To Be Presented

In 2012, a scandal was unveiled regarding LIBOR – there are two apparent reasons that the banks were

artificially determining the rates. First, the banks had an inherent conflict of interest when setting LIBOR. Because LIBOR is an international basis for rates set around the world (including derivatives, mortgages, and interbank loan rates), the banks stood to make or lose millions of dollars from rate adjustments. Secondly, banks collaborated in order to make their institutions appear healthier than they were. By intentionally curbing LIBOR lower, banks could purposefully exaggerate their financial positions; this practice was particularly common during the recent financial crisis. Barclays, previously a large investment bank, was one of the banks in the center of the scandal.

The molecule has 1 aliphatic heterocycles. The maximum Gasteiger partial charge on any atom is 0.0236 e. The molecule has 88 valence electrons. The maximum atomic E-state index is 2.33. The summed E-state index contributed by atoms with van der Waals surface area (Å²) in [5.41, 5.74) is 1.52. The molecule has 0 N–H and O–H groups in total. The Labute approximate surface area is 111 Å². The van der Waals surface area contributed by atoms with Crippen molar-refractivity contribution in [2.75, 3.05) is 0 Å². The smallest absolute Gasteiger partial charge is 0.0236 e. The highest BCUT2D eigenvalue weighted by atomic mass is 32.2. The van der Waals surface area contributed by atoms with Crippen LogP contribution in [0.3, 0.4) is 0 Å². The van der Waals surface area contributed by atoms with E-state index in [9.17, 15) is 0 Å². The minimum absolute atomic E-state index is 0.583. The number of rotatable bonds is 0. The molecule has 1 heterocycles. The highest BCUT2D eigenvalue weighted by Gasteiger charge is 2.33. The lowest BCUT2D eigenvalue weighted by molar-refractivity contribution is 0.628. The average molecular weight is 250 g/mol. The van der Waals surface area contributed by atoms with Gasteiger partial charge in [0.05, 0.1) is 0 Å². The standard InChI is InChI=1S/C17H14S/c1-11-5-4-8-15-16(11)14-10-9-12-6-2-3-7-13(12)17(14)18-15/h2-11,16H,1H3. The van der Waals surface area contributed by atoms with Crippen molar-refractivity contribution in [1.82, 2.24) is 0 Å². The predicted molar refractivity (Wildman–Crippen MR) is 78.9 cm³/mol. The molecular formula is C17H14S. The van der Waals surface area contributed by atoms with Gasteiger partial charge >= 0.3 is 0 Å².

At the onset of the financial crisis in September 2007 with the collapse of Northern Rock. liquidity concerns drew public scrutiny towards Libor. . A lower submission would deflect concerns it had problems borrowing cash from the markets. Barclays manipulated Libor submissions to give a healthier picture of the bank's credit quality and its ability to raise funds.

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